When Mu-Mu Milk launched in South Brazil last year, it faced a saturated market that wasn’t exactly clamoring for another “boring and white” beverage. How did they quadruple their market share in four months? They bought the exclusive sponsorship to the CowParade, the world’s largest urban art event.

How do you win friends at the biggest party in South America? You lead them to the beer. In a fun mix of old technology and new, Antartica Beer and AlmapBBDO invented the BEER GPS, so revelers in need could easily find the “BOA.”

So why Brazil? Is it because they’re hosting a future World Cup and Olympics? Or are Brazillians just really into staging big outdoor events? Marketplace’s Steve Chiotakis asked Weiden + Kennedy’s Andre Gustavo why agencies have their sites set on Brazil. Gustavo’s answer?

The obvious answer is because of the size of the market. Brazil’s got 190 million people living there, so it’s a huge market. Economy is stable, economy is growing, the country’s gaining importance in the world scenario.

If you zoom out of Brazil, and out of the ad industry, you’ll see that the entire continent is teeming with tech. Here’s TNW’s list of 10 South American startups to look out for.

Featured Blogger: Jillian Madison of Damn You AutoCorrect

by Paige Wilcox
Tuesday, May 17th, 2011

Damn You AutoCorrect’s Jillian Madison has positioned herself as a major player in the world of hilarious blogs. In addition to Damn You AutoCorrect, her hysterical sites include Parent Fails, Food Network Humor, Awkward Names, Parents Shouldn’t Text, My Rough Life, Wrong Number Texts and PopHangover, just to name a few.  Each site highlights one distinctive funny theme, and Damn You AutoCorrect focuses on the weird and amusing miscommunication that occurs when someone’s cell phone accidentally auto corrects the spelling of their text messages.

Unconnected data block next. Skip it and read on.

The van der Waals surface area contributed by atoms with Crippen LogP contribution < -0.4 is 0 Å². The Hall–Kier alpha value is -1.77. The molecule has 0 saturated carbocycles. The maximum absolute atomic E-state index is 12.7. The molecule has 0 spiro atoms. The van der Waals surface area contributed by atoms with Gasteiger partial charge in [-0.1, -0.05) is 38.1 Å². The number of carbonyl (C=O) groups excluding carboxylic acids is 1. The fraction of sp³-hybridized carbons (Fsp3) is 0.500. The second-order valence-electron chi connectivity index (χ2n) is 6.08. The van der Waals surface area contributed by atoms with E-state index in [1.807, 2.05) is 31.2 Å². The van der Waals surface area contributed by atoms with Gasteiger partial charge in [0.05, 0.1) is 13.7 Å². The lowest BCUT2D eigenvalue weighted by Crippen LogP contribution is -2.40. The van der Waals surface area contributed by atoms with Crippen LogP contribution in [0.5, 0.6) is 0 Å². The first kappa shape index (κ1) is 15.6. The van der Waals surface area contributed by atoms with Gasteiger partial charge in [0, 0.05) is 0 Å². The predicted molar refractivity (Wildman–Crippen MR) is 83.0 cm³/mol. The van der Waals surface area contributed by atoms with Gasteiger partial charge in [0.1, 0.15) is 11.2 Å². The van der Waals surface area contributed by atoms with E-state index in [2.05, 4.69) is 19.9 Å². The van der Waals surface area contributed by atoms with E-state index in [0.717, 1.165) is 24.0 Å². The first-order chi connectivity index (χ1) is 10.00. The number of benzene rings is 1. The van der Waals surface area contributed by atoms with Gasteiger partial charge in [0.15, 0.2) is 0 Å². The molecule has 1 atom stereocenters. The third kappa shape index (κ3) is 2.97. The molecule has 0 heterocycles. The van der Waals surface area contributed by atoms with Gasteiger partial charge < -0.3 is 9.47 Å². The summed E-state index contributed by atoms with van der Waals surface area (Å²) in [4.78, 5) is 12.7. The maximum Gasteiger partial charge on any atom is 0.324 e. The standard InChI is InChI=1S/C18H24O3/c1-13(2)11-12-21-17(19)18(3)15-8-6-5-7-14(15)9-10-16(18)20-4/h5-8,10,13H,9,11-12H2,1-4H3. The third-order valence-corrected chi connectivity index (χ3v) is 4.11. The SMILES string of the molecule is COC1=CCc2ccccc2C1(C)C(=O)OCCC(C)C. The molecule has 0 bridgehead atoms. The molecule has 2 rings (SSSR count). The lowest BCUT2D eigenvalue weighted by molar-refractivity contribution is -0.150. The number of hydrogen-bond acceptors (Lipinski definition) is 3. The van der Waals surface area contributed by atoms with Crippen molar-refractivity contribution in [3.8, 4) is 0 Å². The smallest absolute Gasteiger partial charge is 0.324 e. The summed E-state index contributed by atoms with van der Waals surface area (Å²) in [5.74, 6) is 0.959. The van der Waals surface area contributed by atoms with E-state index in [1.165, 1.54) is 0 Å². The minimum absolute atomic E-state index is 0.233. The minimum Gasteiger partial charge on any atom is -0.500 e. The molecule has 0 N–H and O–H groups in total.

Jillian Madison of Damn You AutoCorrect

Q: When and why did you start blogging?

A: I started Pophangover, my flagship pop culture humor website, back in 1999 – and that’s before blogging even existed! Blogging’s come a long way! I had to use static HTML pages and update them constantly, and it was such a time consuming process. I actually started the site as a place to make fun of all the ridiculous things I was observing on TV and in pop culture on a daily basis. Over the past 12 years, the network has expanded to over 12 sites like AwkwardNames.com and WhyDidYouBuyMeThat.com, and I’m adding more every year.